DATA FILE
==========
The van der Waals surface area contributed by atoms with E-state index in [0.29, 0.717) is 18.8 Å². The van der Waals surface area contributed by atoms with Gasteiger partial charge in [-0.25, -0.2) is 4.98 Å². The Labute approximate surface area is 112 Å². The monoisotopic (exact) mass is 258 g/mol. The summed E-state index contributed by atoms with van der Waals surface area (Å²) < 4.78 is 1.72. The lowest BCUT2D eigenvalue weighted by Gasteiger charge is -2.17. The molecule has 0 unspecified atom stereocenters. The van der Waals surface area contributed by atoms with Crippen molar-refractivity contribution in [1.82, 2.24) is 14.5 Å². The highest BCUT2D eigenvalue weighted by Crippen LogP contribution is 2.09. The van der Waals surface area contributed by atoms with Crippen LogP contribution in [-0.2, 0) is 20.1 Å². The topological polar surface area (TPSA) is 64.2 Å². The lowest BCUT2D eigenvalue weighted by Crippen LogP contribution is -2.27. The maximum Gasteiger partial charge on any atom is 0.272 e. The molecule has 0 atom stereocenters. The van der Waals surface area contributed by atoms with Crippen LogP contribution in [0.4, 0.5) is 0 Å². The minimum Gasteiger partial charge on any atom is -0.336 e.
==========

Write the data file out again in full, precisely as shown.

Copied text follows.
The van der Waals surface area contributed by atoms with E-state index in [0.29, 0.717) is 18.8 Å². The van der Waals surface area contributed by atoms with Gasteiger partial charge in [-0.25, -0.2) is 4.98 Å². The Labute approximate surface area is 112 Å². The monoisotopic (exact) mass is 258 g/mol. The summed E-state index contributed by atoms with van der Waals surface area (Å²) < 4.78 is 1.72. The lowest BCUT2D eigenvalue weighted by Gasteiger charge is -2.17. The molecule has 0 unspecified atom stereocenters. The van der Waals surface area contributed by atoms with Crippen molar-refractivity contribution in [1.82, 2.24) is 14.5 Å². The highest BCUT2D eigenvalue weighted by Crippen LogP contribution is 2.09. The van der Waals surface area contributed by atoms with Crippen LogP contribution in [-0.2, 0) is 20.1 Å². The topological polar surface area (TPSA) is 64.2 Å². The lowest BCUT2D eigenvalue weighted by Crippen LogP contribution is -2.27. The maximum Gasteiger partial charge on any atom is 0.272 e. The molecule has 0 atom stereocenters. The van der Waals surface area contributed by atoms with Crippen LogP contribution in [0.4, 0.5) is 0 Å². The minimum Gasteiger partial charge on any atom is -0.336 e.